Too many times when a hotel rebrands, the website and marketing materials get the bulk of the remodel, without much change to the property itself. But at the Kimpton Alma San Diego—formerly the Hotel Palomar—they stripped it down to a blank white box and reimagined the property from scratch in collaboration with studio Indidesign.
Back in February of this year, the hotel began a property-wide redesign which was completed this month, and I was given a first look at its fully renewed digs. All 211 rooms and suites, including four two-story penthouses, were completely overhauled, along with three new dining concepts and the pool deck. Guestrooms have been overhauled with new furniture including Insta-worthy nooks with beanbag chairs, spa bathrooms with standalone tubs, and Mexican-inspired textiles and decor. The hotel also ensures that guests can focus on wellness aspects during their stay with in-room yoga mats and Japanese tea sets available in each room.
Carmine Iommazzoo, general manager of the Kimpton Alma, shares that even though the physical changes are pronounced, the renovation isn’t only aesthetic, but a deeper look at the entire guest journey. Iommazzoo believes the modern traveler is looking for something different from today’s hotels such as prioritizing communal gathering spaces, modern technology, and exceptional dining.
“The experience within the four walls is completely different. It’s not just the decor, it’s the music they’re hearing, the lighting levels, the connection from inside to outside” he explains.“The lobby renovation created bifold doors… The lighting is maneuvered throughout the day so that it’s never too bright or too dark; in the evening you’ll sense a glow coming off of the lobby and at the cafe.”
Of course, as locals, one of the things we tend to care most about with hotel openings are their food offerings (we’re a city that loves to eat). The hotel’s new signature restaurant, formerly Curadero at the Hotel Palomar, is now The Desmond. Like the rest of the hotel, it has been completely reimagined, including a move from the ground level up to the second floor as a destination eatery. At the helm is executive chef Jason Neroni who got his start at Club 33, Disneyland’s private restaurant.
His vision is to take great local ingredients and prepare them simply in order to enhance their inherent textures and flavors. Small, shareable plates will be the focus of the menu along with homemade pasta crafted through a peek-a-boo window.
“The food scene changes and evolves. Where we are right now, food quality is at the forefront—bringing out the best of the textures and flavors of really good produce and products is an art form,” says Iommazzo. “Chef Neroni is passionate about the food products [and has been] obsessed with Chino Farm since he worked here in Solana Beach last in 2009.”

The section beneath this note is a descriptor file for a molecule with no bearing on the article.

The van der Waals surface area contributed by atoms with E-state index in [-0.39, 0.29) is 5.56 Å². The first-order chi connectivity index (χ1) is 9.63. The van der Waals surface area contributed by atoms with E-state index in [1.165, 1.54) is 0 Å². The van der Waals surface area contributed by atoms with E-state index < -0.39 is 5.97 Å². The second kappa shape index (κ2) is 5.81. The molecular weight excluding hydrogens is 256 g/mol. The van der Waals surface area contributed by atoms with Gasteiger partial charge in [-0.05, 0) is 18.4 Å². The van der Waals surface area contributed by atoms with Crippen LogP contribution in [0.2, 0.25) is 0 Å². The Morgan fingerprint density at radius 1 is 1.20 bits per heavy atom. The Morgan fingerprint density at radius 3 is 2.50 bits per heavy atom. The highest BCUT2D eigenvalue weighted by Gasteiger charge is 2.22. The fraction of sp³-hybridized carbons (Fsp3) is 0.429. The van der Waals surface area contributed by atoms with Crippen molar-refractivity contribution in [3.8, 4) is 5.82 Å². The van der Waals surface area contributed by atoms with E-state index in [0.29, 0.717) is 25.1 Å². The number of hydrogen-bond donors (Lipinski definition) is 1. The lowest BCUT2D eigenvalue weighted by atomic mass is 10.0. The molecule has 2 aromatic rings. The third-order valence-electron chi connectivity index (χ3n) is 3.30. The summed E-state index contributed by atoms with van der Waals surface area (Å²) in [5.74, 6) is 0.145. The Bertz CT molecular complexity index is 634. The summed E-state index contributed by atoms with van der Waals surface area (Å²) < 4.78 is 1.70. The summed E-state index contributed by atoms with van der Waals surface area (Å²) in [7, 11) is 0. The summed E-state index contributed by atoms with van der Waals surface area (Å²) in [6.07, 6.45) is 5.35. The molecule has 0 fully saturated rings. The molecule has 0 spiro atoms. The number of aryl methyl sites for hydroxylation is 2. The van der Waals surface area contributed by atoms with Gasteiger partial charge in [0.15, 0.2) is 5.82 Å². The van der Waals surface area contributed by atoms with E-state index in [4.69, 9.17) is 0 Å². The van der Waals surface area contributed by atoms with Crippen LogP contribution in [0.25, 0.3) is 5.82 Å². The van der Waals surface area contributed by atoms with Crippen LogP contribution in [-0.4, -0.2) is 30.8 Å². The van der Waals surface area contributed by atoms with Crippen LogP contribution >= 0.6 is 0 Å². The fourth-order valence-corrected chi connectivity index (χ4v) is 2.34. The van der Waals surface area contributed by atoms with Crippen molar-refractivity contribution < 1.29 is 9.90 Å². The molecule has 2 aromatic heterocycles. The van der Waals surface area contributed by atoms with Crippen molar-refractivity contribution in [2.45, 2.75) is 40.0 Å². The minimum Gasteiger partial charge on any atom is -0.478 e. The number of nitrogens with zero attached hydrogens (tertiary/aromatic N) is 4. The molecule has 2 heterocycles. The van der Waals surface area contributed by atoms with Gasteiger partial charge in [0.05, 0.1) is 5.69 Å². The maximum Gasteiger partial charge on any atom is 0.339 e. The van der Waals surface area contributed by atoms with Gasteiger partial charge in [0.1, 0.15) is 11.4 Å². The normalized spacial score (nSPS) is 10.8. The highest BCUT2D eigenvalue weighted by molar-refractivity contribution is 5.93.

In addition to Chino Farm, Neroni is tapping other local purveyors like Polito Family Farms and Weiser Farms as well as Baja fisheries like Pacifico Aquaculture. Look for menu highlights like bluefin tartar with smoked tomato water jelly and pickled jalapeño, quail with blackberry and black garlic reduction, and ricotta gnocchi with white bolognese of rabbit and guanciale.
The entrance to The Desmond is a vivid splash of fruits and vegetables by local muralist Celeste Byers, a visual amuse bouche of the seasonal dishes being served at the restaurant. Byers also used Neroni’s body art as inspiration. “The mural incorporates my own versions of his heirloom tomato and bee tattoos with abstractions of some of his other favorite ingredients,” says Byers.
The Desmond isn’t the only new restaurant either. The first floor is home to an all-day café where, aside from guests, residents can also grab their daily injection of espresso and avocado toast each day.
Probably the buzziest thing about the hotel for locals, though, is its pool deck which has been completely transformed. The bulky central pool bar has been demolished, giving way for lunch spot L.O.A. (Leave of Absence) and its new pizza oven spitting out wood-fired flatbreads. Avocado print sunbeds and a mosaic tile, free-standing fire pit give a fresher feel to the pool deck, which will be open for locals to day-cation through Resort Pass.
“The design is inspired by San Diego as a border city and its eclectic mix, moving away from the stereotypes associated with surfing and beach lifestyle,” says Beatrice Girelli, co-founder and design director at Indidesign of the remodel. “We wanted the design to reflect the sense of humor and edginess of the city that is rarely showcased as one of the unique qualities of the city. Mexican heritage, street culture, and obsession with comics are some of the main elements that we layered, juxtaposed, and fused together to create Alma’s unique personality.”